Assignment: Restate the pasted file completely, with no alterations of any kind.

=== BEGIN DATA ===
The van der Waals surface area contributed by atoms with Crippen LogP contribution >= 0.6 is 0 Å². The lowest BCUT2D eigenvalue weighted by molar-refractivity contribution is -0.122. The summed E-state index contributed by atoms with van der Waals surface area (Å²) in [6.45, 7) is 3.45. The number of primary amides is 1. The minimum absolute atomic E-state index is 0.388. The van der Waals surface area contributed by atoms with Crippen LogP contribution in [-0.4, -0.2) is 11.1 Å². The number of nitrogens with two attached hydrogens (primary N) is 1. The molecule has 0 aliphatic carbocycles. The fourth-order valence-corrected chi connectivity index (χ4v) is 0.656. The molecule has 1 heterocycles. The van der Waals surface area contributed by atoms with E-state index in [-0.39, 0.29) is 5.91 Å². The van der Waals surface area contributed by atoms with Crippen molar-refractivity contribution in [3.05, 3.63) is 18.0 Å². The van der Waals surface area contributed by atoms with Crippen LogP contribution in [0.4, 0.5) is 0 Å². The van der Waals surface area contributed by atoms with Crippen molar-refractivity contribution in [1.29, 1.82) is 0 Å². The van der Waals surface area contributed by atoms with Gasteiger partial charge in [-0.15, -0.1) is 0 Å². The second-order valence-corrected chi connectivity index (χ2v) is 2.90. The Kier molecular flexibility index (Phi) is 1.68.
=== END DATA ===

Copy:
The van der Waals surface area contributed by atoms with Crippen LogP contribution >= 0.6 is 0 Å². The lowest BCUT2D eigenvalue weighted by molar-refractivity contribution is -0.122. The summed E-state index contributed by atoms with van der Waals surface area (Å²) in [6.45, 7) is 3.45. The number of primary amides is 1. The minimum absolute atomic E-state index is 0.388. The van der Waals surface area contributed by atoms with Crippen LogP contribution in [-0.4, -0.2) is 11.1 Å². The number of nitrogens with two attached hydrogens (primary N) is 1. The molecule has 0 aliphatic carbocycles. The fourth-order valence-corrected chi connectivity index (χ4v) is 0.656. The molecule has 1 heterocycles. The van der Waals surface area contributed by atoms with E-state index in [-0.39, 0.29) is 5.91 Å². The van der Waals surface area contributed by atoms with Crippen molar-refractivity contribution in [3.05, 3.63) is 18.0 Å². The van der Waals surface area contributed by atoms with Crippen LogP contribution in [0.4, 0.5) is 0 Å². The van der Waals surface area contributed by atoms with Crippen molar-refractivity contribution in [1.29, 1.82) is 0 Å². The van der Waals surface area contributed by atoms with Gasteiger partial charge in [-0.15, -0.1) is 0 Å². The second-order valence-corrected chi connectivity index (χ2v) is 2.90. The Kier molecular flexibility index (Phi) is 1.68.